If ever one were to need inspiration for new meals, a fews strolls around the square during the farmer’s market would be the first steps into a whole new world of locavoria.

The Dane County Farmer’s market runs year round.
May – November outdoors, Saturdays & Wednesdays
November – May indoors, Saturdays only.


James Boo December 13, 2010 at 1:59 pm

I’m a fan of fresh, local foods, and over the past couple of years I’ve wondered about two sticking points in the locavore conversation:

1. It’s hard to tell how much *better* organic produce tastes than non-organic produce because the variable of freshness seems to play an overwhelming role in the distinction. I buy most of my fruit and vegetables at the Park Slope food coop or the New York greenmarket. Not everything is stamped organic, but all of it is fresh and all of it is fantastic. Meanwhile, Trader Joe’s sells plenty of organic produce, but most of it is totally unenjoyable. In this sense, it would seem that the “local” part of the equation matters more than the “organic,” and the buzzwords that are lumped together so frequently need to be discarded in favor of a more intuitive and adaptive understanding of what *good food* is.

2. I’m always bothered by consumer-driven arguments for local food in the States. Making the local choice is of course fantastic, but our food distribution system and food culture seem too monolithic and politicized to be changed through consumer demand. Our real wages are too low and our medical costs are too high to prod the vast majority of consumers who truly depend on factory food into “smarter” choices. The notion of farmers’ markets and co-ops popping up as an alternative to supermarkets can only be a petrie dish for the locavores if they want to enact more substantial changes in the industrial foodscape.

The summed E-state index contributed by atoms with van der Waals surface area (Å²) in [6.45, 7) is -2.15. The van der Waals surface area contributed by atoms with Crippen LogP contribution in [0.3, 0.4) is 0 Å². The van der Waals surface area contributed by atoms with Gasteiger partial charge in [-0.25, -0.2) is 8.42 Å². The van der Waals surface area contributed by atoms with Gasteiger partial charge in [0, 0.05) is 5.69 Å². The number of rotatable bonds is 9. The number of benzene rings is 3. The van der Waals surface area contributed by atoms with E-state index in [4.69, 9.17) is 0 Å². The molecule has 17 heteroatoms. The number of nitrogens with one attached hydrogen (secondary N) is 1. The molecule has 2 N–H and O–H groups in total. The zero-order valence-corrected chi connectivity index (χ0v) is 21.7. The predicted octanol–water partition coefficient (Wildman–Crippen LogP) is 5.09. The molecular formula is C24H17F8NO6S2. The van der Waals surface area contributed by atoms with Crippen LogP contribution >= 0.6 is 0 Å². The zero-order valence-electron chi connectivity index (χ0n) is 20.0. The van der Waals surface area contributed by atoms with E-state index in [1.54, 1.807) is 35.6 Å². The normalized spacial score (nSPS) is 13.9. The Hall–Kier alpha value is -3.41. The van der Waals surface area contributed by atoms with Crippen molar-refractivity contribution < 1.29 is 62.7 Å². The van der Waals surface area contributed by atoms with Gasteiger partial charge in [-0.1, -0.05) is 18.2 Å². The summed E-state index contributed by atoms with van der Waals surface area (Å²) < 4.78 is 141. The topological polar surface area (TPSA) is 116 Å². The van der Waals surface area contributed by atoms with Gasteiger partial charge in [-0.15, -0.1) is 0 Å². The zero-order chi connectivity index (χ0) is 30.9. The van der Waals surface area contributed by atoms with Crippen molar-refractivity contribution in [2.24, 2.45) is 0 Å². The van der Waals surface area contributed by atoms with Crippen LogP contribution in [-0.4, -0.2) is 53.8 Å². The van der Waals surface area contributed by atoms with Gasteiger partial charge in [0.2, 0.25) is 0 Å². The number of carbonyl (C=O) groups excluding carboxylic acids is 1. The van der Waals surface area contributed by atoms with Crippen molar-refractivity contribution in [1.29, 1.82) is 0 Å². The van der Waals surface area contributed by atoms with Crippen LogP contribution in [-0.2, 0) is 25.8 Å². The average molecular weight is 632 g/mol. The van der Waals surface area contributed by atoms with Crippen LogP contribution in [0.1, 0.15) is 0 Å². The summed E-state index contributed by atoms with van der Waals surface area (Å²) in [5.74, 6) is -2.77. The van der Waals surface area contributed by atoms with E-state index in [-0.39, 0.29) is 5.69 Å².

Just my two cents for today on eating local… The only true locavore I’ve had the privilege of meeting is Leda Meredith (http://www.plentymag.com/features/2008/08/interview_with_citydwelling_lo.php) — she and other locavores have shown that time and effort on a day-to-day basis play far more of a role in these efforts than going to the right grocer.

Tyler Luiten December 16, 2010 at 4:41 pm

I agree with you on the first point re: organic. Unfortunately “organic” has simply become a label that farmers/producers have to earn (via certification), and even so, current labeling laws allow someone to be ‘organic’ even with the use of pesticides. To this end I know a lot of farmers at the Madison farmer’s market for instance forgo being certified organic because their food is actually MORE organic than what the requirements designate (they purposely avoid certification almost in rebellion to the USDA standards since these farmers grow their foods in a way that surpasses the ‘organic’ standards, and thus they’d rather not be associated with that label). In other words, a label isn’t/shouldn’t be indicative of the product, which means you are spot on that people need to be more aware of what *good food* is, rather than simply pay attention to/rely on what a label says. In the end I do think the level of freshness is absolutely the key, which is one area the locavore movement speaks to. And as you pointed out in point 2, unfortunately this isn’t always accessible to everyone, either depending on economic or even geographic conditions, which sadly means not everyone has the ability to get away from the factory food.